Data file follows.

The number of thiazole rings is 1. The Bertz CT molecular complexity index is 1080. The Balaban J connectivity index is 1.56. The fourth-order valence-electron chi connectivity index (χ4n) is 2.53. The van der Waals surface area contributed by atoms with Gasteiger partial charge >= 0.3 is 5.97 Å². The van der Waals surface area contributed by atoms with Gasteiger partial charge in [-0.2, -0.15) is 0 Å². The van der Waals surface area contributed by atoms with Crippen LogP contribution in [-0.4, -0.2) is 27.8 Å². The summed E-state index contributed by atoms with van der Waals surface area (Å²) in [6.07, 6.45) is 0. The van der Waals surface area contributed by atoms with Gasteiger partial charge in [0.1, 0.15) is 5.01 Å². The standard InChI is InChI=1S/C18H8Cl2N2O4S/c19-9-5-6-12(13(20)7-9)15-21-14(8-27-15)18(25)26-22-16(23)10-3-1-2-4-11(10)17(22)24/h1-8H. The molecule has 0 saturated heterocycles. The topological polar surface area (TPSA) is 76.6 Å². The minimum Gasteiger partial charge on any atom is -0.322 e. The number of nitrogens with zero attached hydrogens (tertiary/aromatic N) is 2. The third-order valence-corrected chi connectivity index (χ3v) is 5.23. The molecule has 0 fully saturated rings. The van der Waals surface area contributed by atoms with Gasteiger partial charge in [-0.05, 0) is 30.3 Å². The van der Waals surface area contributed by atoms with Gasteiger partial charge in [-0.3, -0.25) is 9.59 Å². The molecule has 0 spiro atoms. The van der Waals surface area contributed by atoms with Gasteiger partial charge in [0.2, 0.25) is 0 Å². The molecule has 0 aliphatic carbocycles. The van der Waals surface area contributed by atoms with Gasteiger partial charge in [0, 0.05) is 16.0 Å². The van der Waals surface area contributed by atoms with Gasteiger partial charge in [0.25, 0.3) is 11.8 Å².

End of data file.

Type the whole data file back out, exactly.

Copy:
The number of thiazole rings is 1. The Bertz CT molecular complexity index is 1080. The Balaban J connectivity index is 1.56. The fourth-order valence-electron chi connectivity index (χ4n) is 2.53. The van der Waals surface area contributed by atoms with Gasteiger partial charge >= 0.3 is 5.97 Å². The van der Waals surface area contributed by atoms with Gasteiger partial charge in [-0.2, -0.15) is 0 Å². The van der Waals surface area contributed by atoms with Crippen LogP contribution in [-0.4, -0.2) is 27.8 Å². The summed E-state index contributed by atoms with van der Waals surface area (Å²) in [6.07, 6.45) is 0. The van der Waals surface area contributed by atoms with Gasteiger partial charge in [0.1, 0.15) is 5.01 Å². The standard InChI is InChI=1S/C18H8Cl2N2O4S/c19-9-5-6-12(13(20)7-9)15-21-14(8-27-15)18(25)26-22-16(23)10-3-1-2-4-11(10)17(22)24/h1-8H. The molecule has 0 saturated heterocycles. The topological polar surface area (TPSA) is 76.6 Å². The minimum Gasteiger partial charge on any atom is -0.322 e. The number of nitrogens with zero attached hydrogens (tertiary/aromatic N) is 2. The third-order valence-corrected chi connectivity index (χ3v) is 5.23. The molecule has 0 fully saturated rings. The van der Waals surface area contributed by atoms with Gasteiger partial charge in [-0.05, 0) is 30.3 Å². The van der Waals surface area contributed by atoms with Gasteiger partial charge in [-0.3, -0.25) is 9.59 Å². The molecule has 0 spiro atoms. The van der Waals surface area contributed by atoms with Gasteiger partial charge in [0.2, 0.25) is 0 Å². The molecule has 0 aliphatic carbocycles. The van der Waals surface area contributed by atoms with Gasteiger partial charge in [0, 0.05) is 16.0 Å². The van der Waals surface area contributed by atoms with Gasteiger partial charge in [0.25, 0.3) is 11.8 Å².